An important addition to the emlyon business school program portfolio in 2020, the MSc in Global Innovation & Entrepreneurship is directed by a man on an educational mission. Professor Rickie Moore explains the factors that make the program stand out from similar training and learning opportunities currently available on the market, as well as targets he has set for the program in the near future.
Design of the program was a year in the making. What were the main motivations behind this?
We had various reasons driving the conception of the program at emlyon. I wanted an MSc that was global not just in name but also in nature, meaning that participating students would actually travel in order to discover business ecosystems on site and not just in theory from the classroom. Whilst from a carbon footprint perspective there may be room for criticism, this is offset by the emphasis the program places on developing sustainable business models, drawing upon entrepreneurship and innovation. COVID-19 has seriously disrupted our world but that isn’t going to stop us trying to disrupt existing business models. But you can’t develop this kind of mindset in students if they never leave campus so there’s no greenwashing going on here.
How is the program structured and delivered?
Like I said, global not just in name but also in nature, embracing four continents (including Africa). It runs over 18 months and includes sessions in Lyon, Shanghai and Casablanca. We have a diverse and eclectic cohort of 30 students at present who benefit at the beginning of the program from a 10-day immersion period designed to start instilling an understanding of different business approaches. The content is delivered in a very hands-on way, favoring the experiential approach to learning, and comprises not just the fundamentals but also heavy emphasis on sustainable business practices, the creation of new ventures, and disrupting the current status quo via innovation. We also place great importance on the use of business tools and platforms and the practice of entrepreneurship via an in-company project and internship.
What is the originality of the teaching approach to entrepreneurship and innovation?
Blended experiential, experimental and immersive learning. I would insist again on the fact our students actually travel and see for themselves on site how various ecosystems operate. You can read up all you like from your home school but to better understand how innovation and entrepreneurship can be drivers of change, you’ve got to see it “in the flesh”, as it were. These learning trips also provide our students with opportunities to develop the kind of personal and professional networks that will provide an incredibly rich resource for their future career.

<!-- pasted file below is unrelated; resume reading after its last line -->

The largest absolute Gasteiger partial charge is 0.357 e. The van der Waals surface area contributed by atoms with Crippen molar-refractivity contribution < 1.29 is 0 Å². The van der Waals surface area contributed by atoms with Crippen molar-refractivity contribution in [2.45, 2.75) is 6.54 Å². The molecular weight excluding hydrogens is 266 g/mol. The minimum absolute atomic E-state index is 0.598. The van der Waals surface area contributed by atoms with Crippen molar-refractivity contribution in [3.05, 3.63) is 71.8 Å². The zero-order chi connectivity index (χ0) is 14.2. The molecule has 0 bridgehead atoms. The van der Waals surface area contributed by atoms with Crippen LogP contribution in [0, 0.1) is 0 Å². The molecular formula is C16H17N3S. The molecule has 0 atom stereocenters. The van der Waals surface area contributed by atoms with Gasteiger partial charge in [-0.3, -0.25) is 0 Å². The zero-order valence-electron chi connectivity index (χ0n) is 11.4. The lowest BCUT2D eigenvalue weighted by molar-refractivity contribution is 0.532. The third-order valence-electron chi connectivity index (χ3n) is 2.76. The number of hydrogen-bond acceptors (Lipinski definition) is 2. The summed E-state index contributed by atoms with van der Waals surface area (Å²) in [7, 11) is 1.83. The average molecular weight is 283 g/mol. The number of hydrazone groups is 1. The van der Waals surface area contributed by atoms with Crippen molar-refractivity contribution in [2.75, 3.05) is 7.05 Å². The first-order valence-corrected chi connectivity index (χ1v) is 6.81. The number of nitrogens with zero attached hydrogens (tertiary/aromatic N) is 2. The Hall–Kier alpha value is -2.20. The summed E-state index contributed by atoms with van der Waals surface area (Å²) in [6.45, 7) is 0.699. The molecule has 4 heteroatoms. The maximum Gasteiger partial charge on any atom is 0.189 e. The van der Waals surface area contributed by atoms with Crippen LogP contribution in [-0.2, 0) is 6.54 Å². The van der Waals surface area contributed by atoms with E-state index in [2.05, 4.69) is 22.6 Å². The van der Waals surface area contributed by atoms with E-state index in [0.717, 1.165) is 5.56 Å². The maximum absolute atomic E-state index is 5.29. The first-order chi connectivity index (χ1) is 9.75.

Beyond the global aspect, what other learning opportunities for students set this program aside from others on the market?
When designing and preparing the program, we took a conscious decision to concentrate on sustainable entrepreneurship, as opposed to its social equivalent. That said, we do not neglect the social dimension as we also want to instill in our students an understanding of how creating new and innovative business ventures can make a positive contribution to society at large. By offering a training program that is both experiential and global in nature, they will acquire especially broad insight into how entrepreneurs operate around the world and just to what extent the business world is crying out for more sustainable products, services, and technologies. They’ll also get the chance to put what they have learned to the test via the implementation of a personal entrepreneurial project. What better way to learn how to set up your own business strategy and model in your future career than doing so during your studies?!
What kind of applicant would therefore be best suited to the program?
The ideal applicant for the MSc in Global Innovation & Entrepreneurship program is one who is driven and passionate, especially when it comes to learning. While students will be stimulated on a wide variety of entrepreneurial dimensions, each student will craft their own trajectory. Our approach is to facilitate and guide rather than script and prescribe what or how they should do. Given that talent and capability are the currency of the future, it is critical that the students are avid proactive learners and who are motivated by achievement.
What targets do you have for the program in the near future?
In a nutshell, more diversity and more opportunities for cross-fertilization, both in terms of course content and how the program operates. I would like to work in tandem with more partner schools, which could only enrich the learning experience. Also, it is quite possible that we’ll explore some other destinations and ecosystems in the very near future. COVID-19 hasn’t made life easy in recent times, but we’ll continue with this drive to get students to discover and explore other ecosystems up close and not just from a textbook in a classroom. If we want to encourage them to become sustainable and innovative entrepreneurs who will make a difference, our program has to make a difference as well.